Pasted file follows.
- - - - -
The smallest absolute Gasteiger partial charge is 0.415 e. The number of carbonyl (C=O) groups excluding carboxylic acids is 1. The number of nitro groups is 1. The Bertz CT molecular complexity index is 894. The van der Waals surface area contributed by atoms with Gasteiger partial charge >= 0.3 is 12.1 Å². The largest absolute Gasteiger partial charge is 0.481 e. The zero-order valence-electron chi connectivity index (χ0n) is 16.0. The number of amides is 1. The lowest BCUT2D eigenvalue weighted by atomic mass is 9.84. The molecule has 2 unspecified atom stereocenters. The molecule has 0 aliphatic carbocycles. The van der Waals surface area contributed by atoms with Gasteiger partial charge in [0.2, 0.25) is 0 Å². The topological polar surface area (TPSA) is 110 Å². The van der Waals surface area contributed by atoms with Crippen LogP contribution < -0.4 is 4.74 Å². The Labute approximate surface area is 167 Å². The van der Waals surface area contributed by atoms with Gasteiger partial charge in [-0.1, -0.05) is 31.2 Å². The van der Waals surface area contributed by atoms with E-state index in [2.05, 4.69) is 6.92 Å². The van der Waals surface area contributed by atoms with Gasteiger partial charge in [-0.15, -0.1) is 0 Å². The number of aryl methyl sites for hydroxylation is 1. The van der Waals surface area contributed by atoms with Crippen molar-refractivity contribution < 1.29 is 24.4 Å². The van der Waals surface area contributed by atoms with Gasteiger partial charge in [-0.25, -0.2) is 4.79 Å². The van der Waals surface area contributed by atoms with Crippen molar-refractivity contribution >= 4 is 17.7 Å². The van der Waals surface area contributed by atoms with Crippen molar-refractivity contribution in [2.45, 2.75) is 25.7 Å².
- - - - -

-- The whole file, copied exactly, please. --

The smallest absolute Gasteiger partial charge is 0.415 e. The number of carbonyl (C=O) groups excluding carboxylic acids is 1. The number of nitro groups is 1. The Bertz CT molecular complexity index is 894. The van der Waals surface area contributed by atoms with Gasteiger partial charge >= 0.3 is 12.1 Å². The largest absolute Gasteiger partial charge is 0.481 e. The zero-order valence-electron chi connectivity index (χ0n) is 16.0. The number of amides is 1. The lowest BCUT2D eigenvalue weighted by atomic mass is 9.84. The molecule has 2 unspecified atom stereocenters. The molecule has 0 aliphatic carbocycles. The van der Waals surface area contributed by atoms with Gasteiger partial charge in [0.2, 0.25) is 0 Å². The topological polar surface area (TPSA) is 110 Å². The van der Waals surface area contributed by atoms with Crippen LogP contribution < -0.4 is 4.74 Å². The Labute approximate surface area is 167 Å². The van der Waals surface area contributed by atoms with Gasteiger partial charge in [-0.1, -0.05) is 31.2 Å². The van der Waals surface area contributed by atoms with E-state index in [2.05, 4.69) is 6.92 Å². The van der Waals surface area contributed by atoms with Gasteiger partial charge in [-0.15, -0.1) is 0 Å². The number of aryl methyl sites for hydroxylation is 1. The van der Waals surface area contributed by atoms with Crippen molar-refractivity contribution < 1.29 is 24.4 Å². The van der Waals surface area contributed by atoms with Gasteiger partial charge in [-0.25, -0.2) is 4.79 Å². The van der Waals surface area contributed by atoms with Crippen molar-refractivity contribution >= 4 is 17.7 Å². The van der Waals surface area contributed by atoms with Crippen molar-refractivity contribution in [2.45, 2.75) is 25.7 Å².